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This article is part of the supplement: IUFRO Tree Biotechnology Conference 2011: From Genomes to Integration and Delivery

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Towards male sterility in Cryptomeria japonica using the male strobilus-specific genes of C. japonica

Kurita Manabu1*, Watanabe Atsushi2, Konagaya Ken-ichi1, Tsubomura Miyoko2, Hirao Tomonori1, Ishii Katsuaki1 and Taniguchi Toru1

Author Affiliations

1 Forest Bio-Research Center, Forestry and Forest Products Research Institute, Japan

2 Forest Tree Breeding Center, Forestry and Forest Products Research Institute, Japan

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BMC Proceedings 2011, 5(Suppl 7):P180  doi:10.1186/1753-6561-5-S7-P180


The electronic version of this article is the complete one and can be found online at: http://www.biomedcentral.com/1753-6561/5/S7/P180


Published:13 September 2011

© 2011 Manabu et al; licensee BioMed Central Ltd.

This is an open access article distributed under the terms of the Creative Commons Attribution License (http://creativecommons.org/licenses/by/2.0), which permits unrestricted use, distribution, and reproduction in any medium, provided the original work is properly cited.

Background

Cryptomeria japonica D. Don (sugi) is one of the most important Japanese conifer species. Rapid improvement of the wood trait (e.g., growth speed and wood quality) using a conventional breeding approach is not possible, because breeding of coniferous tree requires a very long time. Genetic modification might be a powerful tool to shorten the time needed to breed trees compared with traditional breeding methods because it is able to induce the favorable traits by introduction of specific genes in trees without unnecessary genetic transitions. But the transfer of foreign genes from GM plants to related plant species by pollen has been cited as an environmental concern. For the purpose of creating male sterile GM C. japonica, we attempted to identify genes related to male flower formation.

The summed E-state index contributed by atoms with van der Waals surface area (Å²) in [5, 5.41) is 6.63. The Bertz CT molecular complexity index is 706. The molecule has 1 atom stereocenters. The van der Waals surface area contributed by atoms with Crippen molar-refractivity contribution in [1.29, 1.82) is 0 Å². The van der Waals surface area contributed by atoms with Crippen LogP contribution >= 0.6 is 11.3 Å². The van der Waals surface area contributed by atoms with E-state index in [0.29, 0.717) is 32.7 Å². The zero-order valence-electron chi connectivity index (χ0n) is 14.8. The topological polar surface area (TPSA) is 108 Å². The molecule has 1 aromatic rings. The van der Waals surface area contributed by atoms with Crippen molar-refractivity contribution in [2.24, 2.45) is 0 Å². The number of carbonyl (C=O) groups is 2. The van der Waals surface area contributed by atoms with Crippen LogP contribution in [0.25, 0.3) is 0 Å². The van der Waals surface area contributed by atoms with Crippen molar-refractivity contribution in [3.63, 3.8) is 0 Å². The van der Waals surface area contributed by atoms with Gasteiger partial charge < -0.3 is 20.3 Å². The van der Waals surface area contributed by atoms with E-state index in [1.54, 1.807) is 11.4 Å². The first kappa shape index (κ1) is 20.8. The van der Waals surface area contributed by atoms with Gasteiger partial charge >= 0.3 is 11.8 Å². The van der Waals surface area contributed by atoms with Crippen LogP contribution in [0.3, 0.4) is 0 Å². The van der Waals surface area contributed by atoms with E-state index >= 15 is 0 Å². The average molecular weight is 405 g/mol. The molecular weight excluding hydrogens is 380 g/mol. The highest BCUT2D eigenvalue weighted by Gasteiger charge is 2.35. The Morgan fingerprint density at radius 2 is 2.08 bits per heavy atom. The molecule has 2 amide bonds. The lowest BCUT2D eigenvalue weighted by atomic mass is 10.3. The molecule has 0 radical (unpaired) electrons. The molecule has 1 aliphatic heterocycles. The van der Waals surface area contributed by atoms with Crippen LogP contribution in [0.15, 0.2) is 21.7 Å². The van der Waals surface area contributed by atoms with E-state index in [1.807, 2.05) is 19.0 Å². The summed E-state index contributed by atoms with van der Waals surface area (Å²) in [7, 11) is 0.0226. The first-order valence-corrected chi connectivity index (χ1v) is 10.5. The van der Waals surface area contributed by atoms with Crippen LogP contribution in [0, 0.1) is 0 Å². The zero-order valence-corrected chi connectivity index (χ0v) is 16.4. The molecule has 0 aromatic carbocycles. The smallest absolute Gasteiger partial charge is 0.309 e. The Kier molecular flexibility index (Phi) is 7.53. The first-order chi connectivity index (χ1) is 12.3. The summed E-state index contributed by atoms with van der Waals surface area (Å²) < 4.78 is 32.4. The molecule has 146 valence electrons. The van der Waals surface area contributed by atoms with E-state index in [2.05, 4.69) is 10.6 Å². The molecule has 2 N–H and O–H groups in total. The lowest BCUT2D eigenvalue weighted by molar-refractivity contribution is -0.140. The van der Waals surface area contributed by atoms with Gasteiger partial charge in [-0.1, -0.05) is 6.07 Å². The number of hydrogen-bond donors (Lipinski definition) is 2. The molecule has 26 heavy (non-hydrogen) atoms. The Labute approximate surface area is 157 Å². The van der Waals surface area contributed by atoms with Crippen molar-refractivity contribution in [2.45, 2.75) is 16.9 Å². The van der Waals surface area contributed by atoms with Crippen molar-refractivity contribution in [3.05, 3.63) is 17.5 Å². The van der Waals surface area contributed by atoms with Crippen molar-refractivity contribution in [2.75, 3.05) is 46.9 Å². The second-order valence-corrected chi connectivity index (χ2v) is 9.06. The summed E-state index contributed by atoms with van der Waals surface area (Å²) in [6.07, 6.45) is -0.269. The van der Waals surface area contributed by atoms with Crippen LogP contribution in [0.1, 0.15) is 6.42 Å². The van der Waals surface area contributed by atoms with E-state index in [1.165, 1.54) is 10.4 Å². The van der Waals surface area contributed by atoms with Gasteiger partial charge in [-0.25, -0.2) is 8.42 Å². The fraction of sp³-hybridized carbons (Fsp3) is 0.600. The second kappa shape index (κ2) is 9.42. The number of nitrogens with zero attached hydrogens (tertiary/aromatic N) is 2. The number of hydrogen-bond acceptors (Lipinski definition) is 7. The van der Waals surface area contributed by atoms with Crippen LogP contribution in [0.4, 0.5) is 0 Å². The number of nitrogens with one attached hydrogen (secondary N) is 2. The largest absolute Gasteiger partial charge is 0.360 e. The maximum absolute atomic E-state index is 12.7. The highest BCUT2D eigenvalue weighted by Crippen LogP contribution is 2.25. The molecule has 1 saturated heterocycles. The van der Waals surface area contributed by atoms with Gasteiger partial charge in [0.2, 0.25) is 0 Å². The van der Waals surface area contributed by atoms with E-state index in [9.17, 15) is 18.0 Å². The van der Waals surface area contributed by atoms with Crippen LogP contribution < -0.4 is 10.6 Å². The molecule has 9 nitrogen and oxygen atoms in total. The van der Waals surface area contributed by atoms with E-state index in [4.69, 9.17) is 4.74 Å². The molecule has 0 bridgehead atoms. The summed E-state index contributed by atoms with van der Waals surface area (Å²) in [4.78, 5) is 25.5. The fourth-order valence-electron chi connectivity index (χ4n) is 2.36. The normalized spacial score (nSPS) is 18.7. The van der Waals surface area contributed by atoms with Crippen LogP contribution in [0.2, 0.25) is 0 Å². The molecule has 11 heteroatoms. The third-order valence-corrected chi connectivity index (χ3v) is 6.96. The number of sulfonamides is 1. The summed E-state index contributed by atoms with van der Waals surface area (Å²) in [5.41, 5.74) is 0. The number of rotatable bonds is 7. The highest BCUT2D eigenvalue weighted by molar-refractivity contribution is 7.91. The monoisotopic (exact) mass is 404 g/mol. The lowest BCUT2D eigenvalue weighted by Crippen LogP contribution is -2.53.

Methods

To isolate the male strobilus specific genes, we constructed male strobilus specific SSH libraries based on three different stages according to male strobilus development; early stage, tetrad stage and mature stage. The microarray were designed using 19,259 genes consisting of isolated genes from SSH libraries and ForestGen(FORest EST and GENome database [http://forestgen.ffpri.affrc.go.jp/en/index.html]).We analyzed expression profiling associated with male strobilus development. To isolate the male strobilus specific promoter of male strobilus specific genes, 1009-C47 and 1009-C96, TAIL-PCR methods were performed. To confirm the tissue specific activity of the promoter regions, the promoter::GUS fusions were introduced into Arabidopsis and C. japonica. Furthermore, we introduced 1009-C47::Barnase and 1009-C96::Barnase to Arabidopsis and C. japonica. We evaluated the ability of pollen formation of the transgenic Arabidopsis that introduced 1009-C47::Barnase and 1009-C96::Barnase construct.

Results and discussion

The microarray analysis was performed using cDNA of different developmental stages of male strobilus; early stage, microspore mother cell stage, tetrad stage, free spore stage and mature pollen stage. We showed that the strongly expressed genes in each developmental stage were markedly different. The GUS assay revealed that the 1009-C47::GUS showed anther-specific GUS activity in Arabidopsis and C. japonica. The introduction of 1009-C47::Barnase and 1009-C96::Barnase into Arabidopsis led to male sterility phenotype. We showed probability that the 1009-C47 promoter and 1009-C96 promoter are useful for male sterilization of C. japonica.